What Are You Doing On Saturday Night?

by Paul Simister on April 15, 2011

It’s the weekend.

It’s good to do something special and especially if you don’t have to get up early on Sunday morning.

So what are you going to do?

  • Go to the theatre
  • The cinema
  • A concert
  • A disco
  • A meal at the nice Italian restaurant short walk away from where you live
  • Or collapse in front of the TV with a Chinese takeaway and a DVD from Blockbuster

The point I’m making is that these are all solutions to the “what shall we do on Saturday night” question but the disco probably doesn’t see itself as a competitor to the Italian restaurant.

But you, the customer, do.

Each has its attractions and drawbacks and the TV and takeaway may often win on an regular Saturday night.

But what if we change the situation.

Let’s forget about a normal Saturday night and think about what to do for dinner on your wife’s birthday – and you know she loves Italian food.

Your local Italian restaurant may still be in the race but new competitors emerge – all the respectable Italian restaurants in your local area are possibles. In fact, because you want it to be a special occasion, your local Italian may be at a severe disadvantage because you go there so regularly.

Now you want something special. Something to be remembered.

Will it be the Michelin starred restaurant or the place that reminds you both of a little trattoria you went to in Venice on your honeymoon?

Probably the second because it’s more romantic.

Competitors for your money vary depending on what’s known as your “use-situation”.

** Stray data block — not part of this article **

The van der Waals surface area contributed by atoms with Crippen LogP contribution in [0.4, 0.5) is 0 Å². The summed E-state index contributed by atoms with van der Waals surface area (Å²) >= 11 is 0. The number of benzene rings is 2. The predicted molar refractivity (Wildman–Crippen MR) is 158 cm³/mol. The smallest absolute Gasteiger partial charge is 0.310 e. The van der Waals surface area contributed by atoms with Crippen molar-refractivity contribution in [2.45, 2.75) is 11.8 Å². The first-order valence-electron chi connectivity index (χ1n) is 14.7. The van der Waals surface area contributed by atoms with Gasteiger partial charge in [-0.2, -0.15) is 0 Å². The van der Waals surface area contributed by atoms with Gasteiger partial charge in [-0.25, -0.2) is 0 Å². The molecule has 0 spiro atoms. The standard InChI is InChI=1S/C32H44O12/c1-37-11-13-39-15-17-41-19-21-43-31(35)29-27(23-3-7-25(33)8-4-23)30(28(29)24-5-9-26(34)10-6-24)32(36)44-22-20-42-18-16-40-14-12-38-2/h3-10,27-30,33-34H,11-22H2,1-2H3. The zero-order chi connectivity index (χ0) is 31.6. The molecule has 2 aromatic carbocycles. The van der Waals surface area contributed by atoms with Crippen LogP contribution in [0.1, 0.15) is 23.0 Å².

A typical Saturday night is very different from your wife’s birthday.

So too is choosing a restaurant to entertain an important client who thinks of himself as a gourmet and likes Italian food. This time the Michelin starred restaurant is an obvious choice.

You can be too static in your thinking about who your competitors are and what are likely to be the order winning criteria.

I recommend you think about the use situations you want to attract people from – it will change your thinking about what you need to do to attract clients away from your most serious competitors.

This changing competitors concept is one that Shiv Mathur and Alfred Kenyon refer to as a private market.

Just because A competes with B and B competes with C, doesn’t mean that A competes with C.

If we stay with the restaurant example, let’s assume that you’re prepared to travel 15 miles to go to a good restaurant.

Imagine looking at a map and drawing a radius around where you are. You’ll pick up a range of restaurants you could go to.

But if you move house, and move 10 miles away, the circle is different. It includes some of the old restaurants and some new ones.

Paul Simister is a business strategy coach who helps small business owners to profit from differentiating their businesses, being distinctive in the eyes of their customers and standing out in a crowded marketplace.

You too can move past your profit tipping point (free report) by answering the seven big questions of business success.

Comments on this entry are closed.

Previous post:

Next post: